Put all important dates like recital dates, audition dates, and deadlines on your calendar. Remember to check the bulletin boards in the studio from time to time. If you are new to the studio, ask other parents questions and always spend a little extra time getting to know the faculty.

Take care of your finances

The cost of summer programs is crazy, and it’s only going to get worse. Start saving in a separate account for your child’s dance fund right away. By the time they are ready for the next level, you will have enough saved to meet the expenses comfortably.

Volunteer

Be a cool mom, volunteer for your child’s dance school. Participate in fundraisers, teach other moms how to put their kids’ hair into a bun, offer to carpool, or pick up the teacher on their way if asked. If you are great at DIY, offer to assist with costumes.

Dads can pitch in too, pulling the curtains, running fog machines, setting up the stage, there is a lot that needs to get done, and helping out motivates and inspires your child to perform their best. One sound advice, help other kids too, not just your own- it’s gratifying.

How Dance Moms Can Inspire and Be a Pillar of Strength

How Dance Moms Can Inspire and Be a Pillar of Strength

Parenting is a rewarding journey.

There are more lows than highs, but it teaches you a lot of things. And the reward and the end of any tiring day are a happy child and a tight hug. Amongst so many duties and making ends meet, it is easy to lose focus and the reason for all the hassles you go through to make sure your child lives the dream of being a dancer.

There are many times when you would look for ways to motivate a young dancer on the verge of giving up.

There are many things that you can

1. Be a good listener - Your child will go through a lot of emotions and will be frustrated. Give an excellent hearing to all their feelings, let them vent out, try and stay unaffected. Listen, but don’t react.

2. Stay positive - Always find the bright side of things. If your child is asked to repeat a level, tell them they will be far ahead of others in the class. Be sympathetic; it’s not easy to accept defeat, even if at a young age. If they are not selected for a lead role, tell them hard work always beats talent, especially when talent doesn’t work hard.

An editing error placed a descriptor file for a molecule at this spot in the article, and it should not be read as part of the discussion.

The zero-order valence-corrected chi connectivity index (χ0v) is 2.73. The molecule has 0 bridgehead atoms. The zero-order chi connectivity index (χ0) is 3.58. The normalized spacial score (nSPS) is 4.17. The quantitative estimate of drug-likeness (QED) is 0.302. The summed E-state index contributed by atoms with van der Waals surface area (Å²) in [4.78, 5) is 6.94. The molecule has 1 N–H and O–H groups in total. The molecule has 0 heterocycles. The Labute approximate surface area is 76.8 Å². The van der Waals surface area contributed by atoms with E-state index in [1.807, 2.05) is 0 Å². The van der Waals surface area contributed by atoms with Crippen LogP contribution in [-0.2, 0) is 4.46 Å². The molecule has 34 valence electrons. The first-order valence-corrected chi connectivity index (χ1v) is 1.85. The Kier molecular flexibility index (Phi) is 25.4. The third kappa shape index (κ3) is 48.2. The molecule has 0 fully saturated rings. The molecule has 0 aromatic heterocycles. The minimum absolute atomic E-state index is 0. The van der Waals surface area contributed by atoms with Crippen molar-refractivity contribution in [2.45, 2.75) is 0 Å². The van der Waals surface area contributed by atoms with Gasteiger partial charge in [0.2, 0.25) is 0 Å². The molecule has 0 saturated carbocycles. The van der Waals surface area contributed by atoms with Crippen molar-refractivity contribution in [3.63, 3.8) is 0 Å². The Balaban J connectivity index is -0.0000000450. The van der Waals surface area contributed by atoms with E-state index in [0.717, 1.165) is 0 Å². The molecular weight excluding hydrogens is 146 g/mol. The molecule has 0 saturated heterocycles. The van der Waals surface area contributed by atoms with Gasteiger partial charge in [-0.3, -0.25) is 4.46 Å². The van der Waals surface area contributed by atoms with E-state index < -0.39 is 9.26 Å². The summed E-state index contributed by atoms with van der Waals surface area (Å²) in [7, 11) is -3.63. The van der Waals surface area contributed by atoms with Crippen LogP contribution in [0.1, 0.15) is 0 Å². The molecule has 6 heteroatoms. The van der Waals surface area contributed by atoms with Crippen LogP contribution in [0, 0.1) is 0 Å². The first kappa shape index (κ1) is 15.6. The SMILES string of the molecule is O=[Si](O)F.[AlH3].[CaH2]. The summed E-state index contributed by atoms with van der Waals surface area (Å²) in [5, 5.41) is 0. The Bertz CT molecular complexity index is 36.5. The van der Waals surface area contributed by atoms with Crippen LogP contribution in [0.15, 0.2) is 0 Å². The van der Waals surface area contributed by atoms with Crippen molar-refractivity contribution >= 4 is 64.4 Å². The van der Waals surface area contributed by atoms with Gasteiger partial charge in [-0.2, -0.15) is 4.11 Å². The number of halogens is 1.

3. Help manage stress - Your children are also affected by your stress levels, and the pressure to perform during auditions is tremendous, you can help your children stay motivated during dance auditions and continue doing what they love with some handy tips here

4. Don’t discuss other students - Every dancer works hard to be where they are. During competitions or even during recitals or practices, avoid commenting on other dancers. Whether you care for their dance or not, they deserve your appreciation and respect. Don’t sow the seeds of looking down on others in your child. Keep your comments to yourself or your partner for the wine after dinner!

5. Respect and praise the process - It’s not just about the performance or the grand finale. The method of learning the dance should be celebrated more than winning. Compliment your child and her team on how prepared they are; feel proud of the hard work they all have put in.

 Respect and praise the process

 

6. Learn to be in shadows - No armchair quarterbacking, please! Don’t offer unsolicited, last minute advice. It doesn’t help your child. Never draw attention to their weaknesses right after the performance. No matter how small, your child knows! Sit in the audience and let your child and her instructor know you have confidence in their abilities.

7. Enjoy being a dance mom! - The days you and your child are living are never going to be back again. Take each day as it comes, and make sure you live them to the fullest. The idea here is to make your child understand how they can learn a new skill without pressure and still enjoy themselves. Dance is a great leveler and can teach your child some essential life skills like staying focussed, disciplined and working hard, besides keeping them fit.

To all the dance moms and dads out there, you guys are doing a fabulous job! Less drama and more helpfulness, and never doubt that your child or their dance teachers don't understand the sacrifices you make for their passion, they may not say it, but they appreciate you equally!

John

Danielle Hernandez

Contact


About the Author

Danielle Hernandez has been in the dance industry for over 30 years. She landed her first professional dance job at the age of 11.

Danielle received her acting and musical theater training at the prestigious Musical Theater Works Conservatory, and she graduated from Rutgers University with a major in dance and minor in music.

In addition to training and competing with a dance company in NJ, Danielle also trained at Steps on Broadway, as well as Broadway Dance Center. At the young age of 15, Danielle fell in love with teaching dance and coaching competitive cheer squads and dance teams, bringing them to success with state, regional, and national championship titles

Older Post

0 comments

Leave a comment

Please note, comments must be approved before they are published